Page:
Clean Wisconsin

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Clean Wisconsin is an organization that strives to improve the water, climate, and energy use for the future of Wisconsin. This foundation all began in 1970 when local rivers were catching fire. The animals and plants in the rivers were dying off and many people were getting worried. In response to environmental disasters like this, Earth day was created and the National Environmental Policy Act was passed. This put in motion the citizens of Wisconsin to do something in their own state and this is how Clean Wisconsin all began.

Clean Wisconsin Vision and the people behind it

The vision behind Clean Wisconsin.

Clean Wisconsin believes in doing what they say they will do. They are also very committed to helping Wisconsin for the long run. After the start of Earth day and the National Environmental Policy Act being passed, many citizens of Wisconsin decided that they needed to do something to help. Ever since the 1970’s the people of Wisconsin that are a part of this foundation have been committed to preserving Wisconsin’s clean air, water, and our natural heritage.

The original founders of Clean Wisconsin were Peter Anderson and Doug LaFollete. They started this program to make it easier for states to implement environmental laws. Other people closely involved in the creation of Clean Wisconsin were Kathleen Franklin, who later served for Dane county, and Spencer Black, who became the one of Wisconsin's state representatives. With the help of these four individuals, Clean Wisconsin could become what it is today.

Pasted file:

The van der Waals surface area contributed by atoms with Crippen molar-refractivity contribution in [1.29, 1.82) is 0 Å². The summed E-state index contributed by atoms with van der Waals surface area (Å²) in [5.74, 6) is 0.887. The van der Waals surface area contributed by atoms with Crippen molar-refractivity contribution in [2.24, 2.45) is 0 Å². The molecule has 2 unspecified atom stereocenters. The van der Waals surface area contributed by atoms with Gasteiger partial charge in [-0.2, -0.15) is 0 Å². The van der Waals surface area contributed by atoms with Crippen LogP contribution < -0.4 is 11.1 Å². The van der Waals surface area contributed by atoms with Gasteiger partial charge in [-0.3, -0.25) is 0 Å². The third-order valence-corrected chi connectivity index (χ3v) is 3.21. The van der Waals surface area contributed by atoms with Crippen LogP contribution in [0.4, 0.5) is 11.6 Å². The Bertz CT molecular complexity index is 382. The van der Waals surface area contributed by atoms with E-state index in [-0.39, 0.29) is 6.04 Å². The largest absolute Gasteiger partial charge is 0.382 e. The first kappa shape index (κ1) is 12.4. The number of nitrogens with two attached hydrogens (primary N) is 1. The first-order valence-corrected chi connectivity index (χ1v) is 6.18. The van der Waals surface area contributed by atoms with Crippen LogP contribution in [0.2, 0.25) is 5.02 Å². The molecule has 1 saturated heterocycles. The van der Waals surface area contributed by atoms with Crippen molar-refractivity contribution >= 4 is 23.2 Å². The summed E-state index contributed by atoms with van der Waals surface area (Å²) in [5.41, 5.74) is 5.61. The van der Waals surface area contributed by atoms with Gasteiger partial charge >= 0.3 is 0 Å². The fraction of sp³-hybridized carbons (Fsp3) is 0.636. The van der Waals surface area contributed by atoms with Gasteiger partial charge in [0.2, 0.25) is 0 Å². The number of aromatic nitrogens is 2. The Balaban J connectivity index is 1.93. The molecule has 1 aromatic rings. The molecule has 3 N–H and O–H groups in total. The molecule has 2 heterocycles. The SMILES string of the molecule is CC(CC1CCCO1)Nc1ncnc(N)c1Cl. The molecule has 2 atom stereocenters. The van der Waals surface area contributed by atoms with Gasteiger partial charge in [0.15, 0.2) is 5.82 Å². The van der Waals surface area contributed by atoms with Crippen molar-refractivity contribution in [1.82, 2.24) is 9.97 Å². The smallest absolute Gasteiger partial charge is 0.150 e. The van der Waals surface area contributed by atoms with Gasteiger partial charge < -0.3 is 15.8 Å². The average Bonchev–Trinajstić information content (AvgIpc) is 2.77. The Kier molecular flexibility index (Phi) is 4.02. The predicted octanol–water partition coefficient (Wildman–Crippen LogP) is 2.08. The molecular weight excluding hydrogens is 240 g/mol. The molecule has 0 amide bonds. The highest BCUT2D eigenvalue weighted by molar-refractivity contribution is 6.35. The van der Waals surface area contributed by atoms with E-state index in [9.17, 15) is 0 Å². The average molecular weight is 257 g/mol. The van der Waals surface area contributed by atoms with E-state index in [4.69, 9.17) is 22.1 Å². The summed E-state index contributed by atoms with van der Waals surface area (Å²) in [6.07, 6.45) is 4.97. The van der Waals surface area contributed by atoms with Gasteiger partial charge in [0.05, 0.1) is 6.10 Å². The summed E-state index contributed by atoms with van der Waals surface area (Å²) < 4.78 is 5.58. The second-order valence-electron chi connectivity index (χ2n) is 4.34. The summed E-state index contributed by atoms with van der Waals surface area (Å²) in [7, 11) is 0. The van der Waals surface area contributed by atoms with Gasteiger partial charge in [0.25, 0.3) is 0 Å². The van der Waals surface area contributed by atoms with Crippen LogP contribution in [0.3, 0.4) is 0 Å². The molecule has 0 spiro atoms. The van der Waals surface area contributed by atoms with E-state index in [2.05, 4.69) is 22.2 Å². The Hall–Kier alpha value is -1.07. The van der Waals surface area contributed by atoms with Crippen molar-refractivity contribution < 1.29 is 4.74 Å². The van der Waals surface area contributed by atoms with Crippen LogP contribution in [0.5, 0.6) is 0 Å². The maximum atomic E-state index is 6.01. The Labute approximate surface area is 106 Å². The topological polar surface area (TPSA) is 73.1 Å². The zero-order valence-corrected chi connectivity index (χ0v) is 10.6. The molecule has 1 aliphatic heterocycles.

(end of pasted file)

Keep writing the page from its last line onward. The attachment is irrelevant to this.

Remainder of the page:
Their Projects

High capacity wells: Groundwater plays a big role in many people's lives in Wisconsin. However, many lakes are drying up. Some families are even finding their wells dry and empty. The DNR has also not been doing their job to protect the water supply. The DNR continues to allow permits to high-capacity wells that draw out more that 100,000 gallons of water in just one day! Clean Wisconsin decided to do something about this and filed 9 lawsuits against the DNR in 2016 alone. In the Wisconsin State Journal, Carl Sinderbrand, who is the lawyer for Clean Wisconsin, said the lawsuits are “to force the DNR to do its job." "By giving these well applicants permits they are effectively giving away the public’s waters to private industry without compensation. We own the water, not any of these big ag companies.”

Climate Change: The first thing that Clean Wisconsin wants everyone to know is “Climate change is real.” Not only is climate change increasing temperatures, but causing extreme pattern changes to the weather and changes in water levels as well. The main reasons for climate change is the constant burning of fossil fuels. This is drastically impacting the life in Wisconsin as well as increasing the severity in air pollution and water borne diseases.

Clean, Safe, and Plentiful water: Clean Wisconsin is trying their hardest to protect the Great Lakes. The Great Lakes are suffering from pollution, sewage overflows, algae blooms, and invasive species that is making the Great Lakes at a severe risk. Today, Clean Wisconsin is helping by playing its role in the Great Lakes Compact. They want to stay on top of this to make sure the lakes stay vibrant and clean.


In 2014, Clean Wisconsin has said that they have examined over 1,000 wells and 45% of them had dangerous molybdenum in them. They get a lot of support for these projects and they were able to raise over 2,000,000 to help improve the enviornment in Wisconsin.

Ways to Support the Cause

To support the cause you are able to do more than just volunteer. Not only can you make donations, but you're able to make donations in the honor of a loved one. Another way to contribute to this cause is when you're making purchases using Amazon, use Amazon smile and select Clean Wisconsin. It's little steps like these that can impact our state in the long run.


Clean Wisconsin, “Protecting and preserving Wisconsin’s clean water, clean air, and natural heritage,” 2017,

Wisconsin State Journal, "Environmental group wants reversal of DNR permits for 9 high-capacity wells," 2016,

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